While the Raspberry Pi has very good support for an I2C bus, a lot of very cool chips – including the in system programmer for just about every ATtiny and ATmega microcontroller – use an SPI bus. [Louis] sent in a tutorial for getting hardware SPI on his Raspi, and even though it’s rather limited right now, it’s a step in the right direction.
Previously, [Brian Hensley] put up a tutorial for using the Linux SPI drivers with the Raspi. [Louis] wanted to play with SPI in Python, so he added a C extension to the spidev.c file (available here) that allows him to open an SPI connection, initialize, transfer, and close the connection.
After connecting an Arduino to the MOSI, MISO and SCK pins of his Arduino, [Louis] was able to transfer data from his Raspi over an SPI bus. It should be noted that a level shifter would be a really good idea here, but this is an excellent project if anyone would ever want to port AVRDude to Python.
21 thoughts on “Hardware SPI With Python On A Raspberry Pi”
At first I thought this post was saying the drivers most people were using weren’t the hardware drivers but were the bit bang drivers. It looks like that’s not the case. I think this Python module will be very useful to a lot people.
Well he’s missing using a GPIO line from the raspberry Pi to pull the RESET line on the ICSP interface low.
Implementing that (and the obvious level converter) then you could make a “shield” for the Pi to program most AVR’s out there, either by plugging them into DIP sockets, or a 6pin and a 10pin ICSP header.
Forgot to to add:
Can one of the GPIO lines on the Pi be used to generate a clock signal for the AVR to use, instead of a crystal or resonator?
http://www.piborg.org has some SPI drivers for the Raspberry Pi – it’s for their board, but none the less quite useful open source stuff
You can NOT join arduino pins with raspberry pi pins directly, they use different voltage levels and you will break the rapsberry ones.
The Adafruit modified version of Raspbian comes with hardware SPI and I2C support: http://learn.adafruit.com/adafruit-raspberry-pi-educational-linux-distro/overview
As far as I could tell from documentation, their SPI and I2C support enables the hardware which is the first half of my tutorial, which is just a summary of Brian’s tutorial.
I wanted to access hardware SPI from Python and this was the easiest way for me figure out how to do it…
As far as I could tell, their distribution voids the first half of the tutorial which is based off of what Brian did.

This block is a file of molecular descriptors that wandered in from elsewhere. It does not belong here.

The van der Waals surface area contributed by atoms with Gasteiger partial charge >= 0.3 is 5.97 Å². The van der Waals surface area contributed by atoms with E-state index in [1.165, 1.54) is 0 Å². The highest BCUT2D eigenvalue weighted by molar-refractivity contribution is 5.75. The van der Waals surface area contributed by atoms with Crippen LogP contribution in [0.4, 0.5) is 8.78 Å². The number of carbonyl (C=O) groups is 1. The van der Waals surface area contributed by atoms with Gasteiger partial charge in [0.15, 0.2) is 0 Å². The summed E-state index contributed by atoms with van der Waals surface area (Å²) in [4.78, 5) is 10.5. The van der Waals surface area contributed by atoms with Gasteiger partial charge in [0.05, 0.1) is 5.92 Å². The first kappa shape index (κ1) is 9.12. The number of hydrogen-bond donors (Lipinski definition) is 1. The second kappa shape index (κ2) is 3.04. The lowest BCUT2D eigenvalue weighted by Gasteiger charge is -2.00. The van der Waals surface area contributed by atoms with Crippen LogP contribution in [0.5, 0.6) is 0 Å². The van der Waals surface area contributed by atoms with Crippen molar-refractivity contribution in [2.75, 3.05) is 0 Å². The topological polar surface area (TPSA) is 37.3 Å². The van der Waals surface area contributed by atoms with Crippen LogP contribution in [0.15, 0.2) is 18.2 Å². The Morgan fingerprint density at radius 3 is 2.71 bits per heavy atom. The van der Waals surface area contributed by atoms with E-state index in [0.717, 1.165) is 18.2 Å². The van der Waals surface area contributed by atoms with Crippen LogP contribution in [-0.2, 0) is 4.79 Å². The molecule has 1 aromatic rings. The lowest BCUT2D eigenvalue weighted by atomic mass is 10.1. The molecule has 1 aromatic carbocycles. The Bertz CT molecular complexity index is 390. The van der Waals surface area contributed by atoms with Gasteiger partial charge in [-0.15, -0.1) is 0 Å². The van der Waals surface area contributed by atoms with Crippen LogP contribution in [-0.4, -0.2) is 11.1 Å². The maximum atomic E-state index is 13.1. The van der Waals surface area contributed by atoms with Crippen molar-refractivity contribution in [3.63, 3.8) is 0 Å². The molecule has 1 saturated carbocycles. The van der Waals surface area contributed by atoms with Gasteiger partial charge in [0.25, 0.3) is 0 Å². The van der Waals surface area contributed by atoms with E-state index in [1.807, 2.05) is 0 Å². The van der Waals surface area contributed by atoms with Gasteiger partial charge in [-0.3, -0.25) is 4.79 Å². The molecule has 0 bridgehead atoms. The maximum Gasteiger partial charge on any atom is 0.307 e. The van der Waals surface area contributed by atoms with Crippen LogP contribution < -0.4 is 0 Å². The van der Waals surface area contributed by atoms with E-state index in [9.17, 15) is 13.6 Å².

The second half is about making that hardware accessible to Python with the C extension.
Why can’t somebody combine an Arduino + rPi on one board?
This is pretty close. An AVR and ARM in the same device – both removable.
Gordon’s modifications to avrdude for RPi can already program AVRs using SPI, +3V3 and GND. Check out this blog – https://projects.drogon.net/raspberry-pi/gertboard/arduino-ide-installation-isp/.
You can use the FTDI chips to do USB-SPI and USB-I2C. Just saying…
What’s your point? More hardware?
So how does this work without a level shifter? Isn’t this likely to damage the Raspi?
Isn’t this likely to damage the Raspi without a level shifter or current limiting resistors?
Note that Atmega8 and Atmega168 can run on 3.3V so problem with power levels is solved.
Yes, but the average Arudino user doesn’t know what any of that means… or that their precious Arduino is just packaging around said microcontrollers.
The example shows connecting an RPi directly to an Arduino, which runs on 5V. So while an Atmega can run at 3.3, that doesn’t really address the issue here. It may be posible to use current limiting resistors (not shown in the above diagram) to prevent damage to the RPi. Without that, you risk permanent damage to the RPi if you try to transfer data FROM the Arduino.
You could use a limiting resistor IF you know the current on the line. How could you calculate a voltage drop to achieve 3.3V on the line?
Better solution is to use zener diode which would ensure 3.3V
The idea is to prevent damage to the RPi. The Arduino has a limited output current. Start with an obviously too large R (like 4.7k?) and measure the voltage at the RPi pin. Lower the R until it gets to 2.5, enough to reliably toggle the RPi input pin. Simple and effective. Or use 2 R’s as a divider. There is a discussion of both methods here:
Some Arduinos run at 3.3V (e.g. the Arduino Pro Mini 3.3V). If you use one of these then you won’t need a level shifter. If you use a ‘normal’ Arduino (e.g. Uno) then you will get the Raspi a bit upset and probably break it quite comprehensively.
Please be kind and respectful to help make the comments section excellent. (Comment Policy)